WIT Press


THE SUSTAINABLE URBAN DISTRICT OF VAUBAN IN FREIBURG, GERMANY



Price

Free (open access)

Paper DOI

10.2495/DNE-V8-N4-265-286

Volume

Volume 8 (2013), Issue 4

Pages

21

Page Range

265 - 286

Author(s)

G. J. COATES

Abstract

The university town of Freiburg, Germany has a well-deserved reputation as the European capital of environmentalism and sustainable architecture and urban design. The city is perhaps best known for the development of two model sustainable urban districts, Rieselfeld and Vauban, both of which integrate multi-modal transportation linkages, ecological storm water management, low-energy passive solar houses, combined heating and power (CHP) systems, mixed uses (both public and private), local schools and a variety of shops to meet everyday needs, thus reducing greatly the need for private car ownership. The focus of this paper is on Vauban, a mixed-use district of some 5,100 residents, which has been built on the site of a former French military base. Unlike Rieselfeld and most other European sustainable urban districts, Vauban grew from the grass roots up and was largely designed and developed (within city guidelines and with technical assistance provided by the city) by many Baugruppen, small ecologically and socially progressive homeowner cooperatives organized under the auspices of the Vauban Forum. Members of each Baugruppe worked with their chosen architect to design their own apartments and housing blocks as well as their shared outdoor living spaces. The result is a community that is socially cohesive and architecturally diverse. Excellent light rail connections to all of Freiburg, as well as car sharing clubs and extensive walking and bicycle paths, offer Vauban residents everything they need for everyday life without owning a car. In addition to pioneering new patterns of user-developed ecological urban design, Vauban also has been a leader in setting new low energy standards for buildings in Freiburg as well as for the rest of Germany. Based on a review of the literature, interviews with selected architects and residents as well as on-site observations by the author, this paper presents a comprehensive description of Vauban as a successful example of participatory design and development, as well as social, economic, architectural and technological sustainability.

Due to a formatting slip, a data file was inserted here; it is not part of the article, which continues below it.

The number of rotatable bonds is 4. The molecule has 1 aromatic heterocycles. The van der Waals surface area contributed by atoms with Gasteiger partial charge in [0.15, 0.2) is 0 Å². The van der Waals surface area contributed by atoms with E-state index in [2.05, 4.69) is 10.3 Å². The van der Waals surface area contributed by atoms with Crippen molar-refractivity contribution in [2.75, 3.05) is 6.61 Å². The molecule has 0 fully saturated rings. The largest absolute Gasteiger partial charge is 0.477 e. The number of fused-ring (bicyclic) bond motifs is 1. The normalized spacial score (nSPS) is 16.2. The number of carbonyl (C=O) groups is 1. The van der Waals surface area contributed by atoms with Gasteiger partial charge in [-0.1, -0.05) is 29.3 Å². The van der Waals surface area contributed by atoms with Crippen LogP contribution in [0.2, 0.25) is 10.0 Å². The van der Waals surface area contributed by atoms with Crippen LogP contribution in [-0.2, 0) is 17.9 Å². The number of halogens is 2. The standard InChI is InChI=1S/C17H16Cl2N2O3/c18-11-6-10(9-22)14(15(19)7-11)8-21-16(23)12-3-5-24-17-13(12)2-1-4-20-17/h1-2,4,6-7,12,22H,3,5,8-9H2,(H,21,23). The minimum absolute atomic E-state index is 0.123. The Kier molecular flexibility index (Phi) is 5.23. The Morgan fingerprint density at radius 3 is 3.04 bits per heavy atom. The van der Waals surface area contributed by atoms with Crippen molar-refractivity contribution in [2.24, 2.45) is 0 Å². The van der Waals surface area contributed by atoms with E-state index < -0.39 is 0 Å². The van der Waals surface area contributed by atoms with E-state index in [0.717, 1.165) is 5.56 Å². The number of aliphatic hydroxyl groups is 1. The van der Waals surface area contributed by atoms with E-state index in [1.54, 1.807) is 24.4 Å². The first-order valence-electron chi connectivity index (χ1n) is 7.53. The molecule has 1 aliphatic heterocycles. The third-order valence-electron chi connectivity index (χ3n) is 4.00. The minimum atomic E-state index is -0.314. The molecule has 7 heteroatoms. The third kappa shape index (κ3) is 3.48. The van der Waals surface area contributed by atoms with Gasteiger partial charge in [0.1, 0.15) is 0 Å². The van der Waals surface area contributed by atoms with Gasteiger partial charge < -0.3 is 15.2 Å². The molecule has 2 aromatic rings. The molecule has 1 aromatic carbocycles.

Keywords

Baugruppen, biophilic design, ‘car-free’ living, carbon neutral building design, child-friendly urbanism, combined heat and power systems, design for social diversity, ecological storm water management, participatory planning, Passivhaus and Plusenergie®